Le gâteau d’anniversaire
Le gâteau d’anniversaire is a one act comic opera for three voices and piano or ensemble, commissioned by CNIPAL and first performed at the Opéra de Marseille on 18th March 2010 (two performances). It was subsequently performed on a short tour by Radius in a different production.
With a text in French, Le gâteau d’anniversaire is an allegorical comedy about an artisan baker, Louis, who falls asleep dreaming of all the kinds of bread he can make. In his dreams, he is attacked by two phantoms, Marie and Antoinette, who tell him he must make cake, which he abhors. He drives them away by reciting the Déclaration des droits de l'Homme, but they eventually behead him! At length he wakes up from his nightmare, only to discover that he has forgotten to bake a birthday cake for his twin daughters, Olympe and Theroigne.
Marie / Phantôme (soprano)
Antoinette / Phantôme (mezzo-soprano)
The first performance was given by CNIPAL, with Elodie Kimmel (soprano), Ai Wu (mezzo-soprano), Geoffroy Buffiere (bass), and Nina Uhari (piano).
A 2010 tour by Radius included Laura Sheerin (soprano), Emma Hall (mezzo-soprano), Jonathan Ainscough (baritone), and Jamie Thompson (piano), and was directed by Rebecca Lea.
About the opera
Le gâteau d’anniversaire was conceived as a theatrical investigation of two subjects. First, the oppression of, and liberation from, accepted convention and custom (why must we all declare our love on St Valentine’s Day? Why must we all send cards at Christmas to those we otherwise ignore?). Secondly, the power of the subconscious to influence the conscious self through the medium of dreams. While we are asleep, we are free from custom and public displays of conservatism and convention.
I chose to combine these two subjects in a farcical comedy combining linguistic puns with poking some fun at the sometimes pompous and self-absorbed traits of the serious bread enthusiast (or “paniphile”).
The power and functional capability of dreams, or the subconscious in general, is of particular interest to me as a composer. Many of my recent works have been concerned with the expression of the subconscious (guilt, death, and sex in Mrs Lazarus; institutionalisation and self-identity in The Rosenhan Experiment; paranoia and perception in The Corley Conspiracy) and Le gâteau follows in this line of works.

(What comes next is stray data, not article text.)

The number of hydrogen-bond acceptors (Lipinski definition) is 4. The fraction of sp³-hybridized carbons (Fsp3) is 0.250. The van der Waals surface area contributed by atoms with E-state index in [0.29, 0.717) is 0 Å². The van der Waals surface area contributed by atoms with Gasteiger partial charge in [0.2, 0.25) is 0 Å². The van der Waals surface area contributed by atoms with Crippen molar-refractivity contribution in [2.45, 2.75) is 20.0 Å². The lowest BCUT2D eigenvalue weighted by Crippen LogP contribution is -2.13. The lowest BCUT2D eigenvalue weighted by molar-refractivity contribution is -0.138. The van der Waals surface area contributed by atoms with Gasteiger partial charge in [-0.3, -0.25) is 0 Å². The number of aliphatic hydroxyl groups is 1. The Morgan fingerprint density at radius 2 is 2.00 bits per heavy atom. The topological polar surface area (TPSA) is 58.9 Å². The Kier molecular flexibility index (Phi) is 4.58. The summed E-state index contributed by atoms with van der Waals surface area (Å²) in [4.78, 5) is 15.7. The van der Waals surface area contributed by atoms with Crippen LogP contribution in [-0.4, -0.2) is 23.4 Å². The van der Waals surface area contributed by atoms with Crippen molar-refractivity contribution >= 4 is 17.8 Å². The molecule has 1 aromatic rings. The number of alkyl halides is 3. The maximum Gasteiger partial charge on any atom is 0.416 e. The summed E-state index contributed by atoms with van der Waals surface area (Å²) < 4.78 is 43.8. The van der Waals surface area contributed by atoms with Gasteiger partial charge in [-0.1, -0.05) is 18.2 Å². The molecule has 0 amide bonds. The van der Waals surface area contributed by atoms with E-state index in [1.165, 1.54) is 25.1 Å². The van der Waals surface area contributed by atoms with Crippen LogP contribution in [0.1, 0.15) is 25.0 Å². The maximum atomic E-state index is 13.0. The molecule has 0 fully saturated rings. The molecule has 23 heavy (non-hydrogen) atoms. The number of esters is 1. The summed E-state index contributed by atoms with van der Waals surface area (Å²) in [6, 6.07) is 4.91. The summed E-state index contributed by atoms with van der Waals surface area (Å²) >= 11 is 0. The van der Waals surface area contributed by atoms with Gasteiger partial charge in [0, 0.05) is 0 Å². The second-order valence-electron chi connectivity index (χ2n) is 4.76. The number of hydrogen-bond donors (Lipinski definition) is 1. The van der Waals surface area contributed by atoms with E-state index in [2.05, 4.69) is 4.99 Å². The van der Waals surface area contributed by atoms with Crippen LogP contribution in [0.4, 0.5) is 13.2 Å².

Problems that dog us in waking hours often meld and merge in sleeping hours to form a bizarre stream of (sub)consciousness in our dreams. When we wake, the solution to problems can crystallise from the incoherence of our dreams – or sometimes, things forgotten to our conscious selves are remembered by our subconscious.
Following the early interpretations of Freud and Jung, dreams are now thought to be continuous with waking behaviour – if you are outgoing and extrovert while awake, then you will tend to be the same in your dreams. The idea that dreams exist to solve problems, however, has relatively little scientific support, despite famous anecdotes such as that of Elias Howe: Struggling to invent a machine to sew fast and efficiently, Howe fell asleep at his workbench one night and dreamt he was chased by cannibals with spears that had holes in the points. When he woke, he realised that if he used a needle with a hole in the tip, his sewing machine would be viable – and to this day, sewing machines have just such a needle. This sensation is familiar to me as a composer: frequently, an intractable episode in a new piece will be resolved while I sleep, and I often awake to find the solution ready-formed in my mind.
Such “problem solving” aspects to dreams reflect the Jungian archetype of the “shadow” and its creative and gift-giving aspects and are reflected in my new work. The character of the baker Louis is consistent through his dreaming and waking self, but his world is in shadow or inversion, in which he is tormented to give up his singular passion, and his beloved sisters become terrifying apparitions.
I chose to present such deep subjects through a comedy or farce based on the famous (yet apocryphal) quotation of Marie Antoinette to “let them eat cake” when hearing that the public had no bread. In English, the distinction between “cake” and “bread” is clear, but in French there is a finer difference between “brioche” and “pain”. Nonetheless, after meeting several friends so obsessed with breadmaking that they gave names to their sourdough starters, I decided that this, together with the traditional figure of the comic baker would provide a good vehicle for a comedy and narrative for my more serious material. There are several musical jokes (for example, the incongruous resounding C-major chords under the words “pain ordinaire”…). A further level to the comedy is provided through the use of the 1789 Déclaration des droits de l'Homme et du citoyen, and the subsequent transformation of the apparitions Marie and Antoinette into Olympe de Gouges and Théroigne de Méricourt, with whom we recall the satirical Déclaration des droits de la femme, and its invocation: “Femme, réveille-toi!”
soprano, mezzo-soprano, bass-baritone, piano
A recording of a performance by Laura Sheerin, Emma Hall, Jonathan Ainscough, and Jamie Thompson.
Request a score / parts
If you would like to see a score and/or require a set of parts for this music, please contact me.